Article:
The ubiquitous #MeToo movement has created space in the public and private sectors for long overdue conversations regarding policies, attitudes and interactions between men and women in the workplace.
When men are surrounded by female colleagues equal in rank and stature, an inclusive, safer and more productive environment results. But that’s not how most U.S. workplaces look today.
The leadership power imbalance remains alive and well—despite women’s desires to advance and collective efforts to help them. Prepare to Launch U, a new women’s career re-entry course, aims to spark much-needed change and push that progress.
The brainchild of two mompreneurs (that’s us!), Prepare to Launch U is designed to guide women through the unique challenges of returning to the workforce after opting out to care for family. We’re professionals who navigated our way back to work after our own opt-out years—and we believe the secret to increasing women’s numbers in the workplace is to help re-launch this skilled, but largely overlooked, talent pool.
Gender bias is one culprit of the glass-ceiling phenomenon that prevents women from joining the highest ranks and keeping the “Him Toos” of the world in check. The other is choice—the “all or nothing” choice to work 60 hours a week or quit and stay home—that too many career women face today.
We both loved our work and had every intention of sticking with it after childbirth, but in the “all or nothing” conflict between career drive and maternal instincts, the latter won. We chose motherhood, a role we loved, resulting from a decision we were fortunate to be able to make. Like many women before and after us, we dove deep into volunteer work in our communities, gaining new and valuable skills in the process.
A 2015 Women in the Workplace study conducted by LeanIn.Org and management consulting firm McKinsey found that 43 percent of leadership-track women derail themselves for child rearing at some point. 90 percent opt-out with the intention of returning—but when they’re ready to get back in the game, résumé gaps and related biases make it difficult. This exclusion of capable women as suitable employees reinforces the glass ceiling and extends opportunities for harassment or exploitation to occur. Many of these women could be assuming leadership roles, growing companies’ bottom lines and changing workplace culture, yet many are stuck.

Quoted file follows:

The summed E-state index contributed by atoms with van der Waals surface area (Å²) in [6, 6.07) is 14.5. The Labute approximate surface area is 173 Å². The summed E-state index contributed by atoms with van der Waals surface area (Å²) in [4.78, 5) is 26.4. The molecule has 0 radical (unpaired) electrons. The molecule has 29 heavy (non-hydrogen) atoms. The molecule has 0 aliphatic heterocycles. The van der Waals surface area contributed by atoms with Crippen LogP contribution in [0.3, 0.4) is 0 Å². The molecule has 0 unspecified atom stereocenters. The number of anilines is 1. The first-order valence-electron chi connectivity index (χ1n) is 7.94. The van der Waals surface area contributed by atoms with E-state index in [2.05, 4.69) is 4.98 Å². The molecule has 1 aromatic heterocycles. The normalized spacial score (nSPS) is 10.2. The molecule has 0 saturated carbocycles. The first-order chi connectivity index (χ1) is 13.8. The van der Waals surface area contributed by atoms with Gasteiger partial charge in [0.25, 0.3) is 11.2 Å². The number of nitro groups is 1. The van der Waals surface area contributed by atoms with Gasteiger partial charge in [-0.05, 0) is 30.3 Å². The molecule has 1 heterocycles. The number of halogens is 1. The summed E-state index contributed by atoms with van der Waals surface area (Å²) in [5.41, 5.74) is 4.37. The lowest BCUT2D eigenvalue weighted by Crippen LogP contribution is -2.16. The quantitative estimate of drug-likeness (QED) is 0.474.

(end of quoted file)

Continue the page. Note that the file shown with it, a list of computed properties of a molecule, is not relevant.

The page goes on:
There are thousands of them out there” “MBA Moms” with finely honed skills, executive experience, valuable volunteer and community experience and many work years ahead of them eager to return to work after raising children. Smart employers recognize the value of these women, but many won’t give them a second look.
When we met in 2016, we decided to combine our respective expertise in women’s personal and professional development to help women return to work—and, in the process, increase women’s presence in management and senior leadership roles. Our initial offering was a live eight-week career re-launch course that trained women in all of the back-to-work essentials, helped them understand their workplace assets and translate the skills they acquired “away from the office” into market-valuable currency. After seeing the success of the live course, we decided to create a more affordable and fully flexible online program, for which enrollment will begin in August.
Prepare to Launch U provides women the opportunity to slow down, re-focus and reclaim a future vision for themselves after years of being visionaries for everyone else in their orbit. We begin the course with the important foundational work of helping women understand who they are now, because it most likely is different than who they were when they left their career. After three modules and 33 exercises, students have the self-knowledge, the confidence, the skills and all of the tools necessary to reenter the workplace successfully.
And, as each student relaunches her career, she is shaping a future for herself, helping other women who will return to work after her, and influencing workplace conversations, culture and policy that will benefit everyone now, and for generations to come.
Because women are projected to live—and, hence, work—longer, women reentering the workforce will have more time and greater opportunity, in greater numbers, to penetrate the glass ceiling and assume their rightful place in boardrooms and executive suites, if given the chance. Their choice to take leave may have slowed their career progression and lessened their earning prowess, but only temporarily. “Returners” come to the workforce with a renewed energy and passion for work; they are an eager and stable workforce, motivated as much by challenge and intellectual stimulation as they are by money.
So, executives and hiring managers, pay attention: there’s a brilliant, untapped source of talent you’ve been ignoring—and, in some cases, driving away. She’s the mom whose gapped résumé you toss aside at your own peril.
And you discouraged moms who are ready to get back on the corporate track, but playing it safe working for minimum wage: listen up. Your time at home was valuable; its impact will be long-lasting. But now, we need you to take the bold next step back onto the career track and become a leader in the workplace—to lead with the same drive, focus and productivity that you brought to your volunteer work, and to make our hallways and conference rooms safe.